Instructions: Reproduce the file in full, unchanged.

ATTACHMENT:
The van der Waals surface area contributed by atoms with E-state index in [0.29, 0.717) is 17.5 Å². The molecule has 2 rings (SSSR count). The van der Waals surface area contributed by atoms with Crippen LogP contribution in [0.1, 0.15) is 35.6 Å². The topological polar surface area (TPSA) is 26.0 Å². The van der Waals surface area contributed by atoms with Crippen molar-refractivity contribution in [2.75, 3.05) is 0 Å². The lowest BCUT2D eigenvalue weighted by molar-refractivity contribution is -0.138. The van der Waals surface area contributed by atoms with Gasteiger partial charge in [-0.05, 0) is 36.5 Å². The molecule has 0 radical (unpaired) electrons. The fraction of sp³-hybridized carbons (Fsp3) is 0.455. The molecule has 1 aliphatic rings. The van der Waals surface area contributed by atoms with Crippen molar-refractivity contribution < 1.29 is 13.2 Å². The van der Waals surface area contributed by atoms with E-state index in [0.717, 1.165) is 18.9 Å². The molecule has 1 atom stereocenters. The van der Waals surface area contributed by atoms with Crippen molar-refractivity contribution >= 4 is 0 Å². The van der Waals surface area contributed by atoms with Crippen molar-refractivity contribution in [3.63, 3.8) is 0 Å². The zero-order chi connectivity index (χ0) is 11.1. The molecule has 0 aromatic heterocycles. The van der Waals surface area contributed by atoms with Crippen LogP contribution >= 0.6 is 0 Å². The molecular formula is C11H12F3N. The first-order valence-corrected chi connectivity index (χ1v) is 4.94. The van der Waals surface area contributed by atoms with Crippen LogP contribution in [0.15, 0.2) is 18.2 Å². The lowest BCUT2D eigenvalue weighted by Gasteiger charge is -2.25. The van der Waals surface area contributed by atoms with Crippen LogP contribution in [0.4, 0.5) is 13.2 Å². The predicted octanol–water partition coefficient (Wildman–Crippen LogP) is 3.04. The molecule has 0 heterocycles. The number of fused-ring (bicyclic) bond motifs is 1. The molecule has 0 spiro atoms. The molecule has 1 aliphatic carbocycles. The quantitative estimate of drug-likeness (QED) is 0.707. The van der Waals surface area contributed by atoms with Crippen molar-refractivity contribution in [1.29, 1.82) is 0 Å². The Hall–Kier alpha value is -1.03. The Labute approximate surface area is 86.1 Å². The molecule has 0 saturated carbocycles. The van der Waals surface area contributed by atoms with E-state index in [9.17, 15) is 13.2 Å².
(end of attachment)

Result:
The van der Waals surface area contributed by atoms with E-state index in [0.29, 0.717) is 17.5 Å². The molecule has 2 rings (SSSR count). The van der Waals surface area contributed by atoms with Crippen LogP contribution in [0.1, 0.15) is 35.6 Å². The topological polar surface area (TPSA) is 26.0 Å². The van der Waals surface area contributed by atoms with Crippen molar-refractivity contribution in [2.75, 3.05) is 0 Å². The lowest BCUT2D eigenvalue weighted by molar-refractivity contribution is -0.138. The van der Waals surface area contributed by atoms with Gasteiger partial charge in [-0.05, 0) is 36.5 Å². The molecule has 0 radical (unpaired) electrons. The fraction of sp³-hybridized carbons (Fsp3) is 0.455. The molecule has 1 aliphatic rings. The van der Waals surface area contributed by atoms with Crippen molar-refractivity contribution < 1.29 is 13.2 Å². The van der Waals surface area contributed by atoms with E-state index in [0.717, 1.165) is 18.9 Å². The molecule has 1 atom stereocenters. The van der Waals surface area contributed by atoms with Crippen molar-refractivity contribution >= 4 is 0 Å². The van der Waals surface area contributed by atoms with Crippen molar-refractivity contribution in [3.63, 3.8) is 0 Å². The zero-order chi connectivity index (χ0) is 11.1. The molecule has 0 aromatic heterocycles. The van der Waals surface area contributed by atoms with Crippen LogP contribution >= 0.6 is 0 Å². The molecular formula is C11H12F3N. The first-order valence-corrected chi connectivity index (χ1v) is 4.94. The van der Waals surface area contributed by atoms with Crippen LogP contribution in [0.15, 0.2) is 18.2 Å². The lowest BCUT2D eigenvalue weighted by Gasteiger charge is -2.25. The van der Waals surface area contributed by atoms with Crippen LogP contribution in [0.4, 0.5) is 13.2 Å². The predicted octanol–water partition coefficient (Wildman–Crippen LogP) is 3.04. The molecule has 0 heterocycles. The number of fused-ring (bicyclic) bond motifs is 1. The molecule has 0 spiro atoms. The molecule has 1 aliphatic carbocycles. The quantitative estimate of drug-likeness (QED) is 0.707. The van der Waals surface area contributed by atoms with Crippen molar-refractivity contribution in [1.29, 1.82) is 0 Å². The Hall–Kier alpha value is -1.03. The Labute approximate surface area is 86.1 Å². The molecule has 0 saturated carbocycles. The van der Waals surface area contributed by atoms with E-state index in [9.17, 15) is 13.2 Å².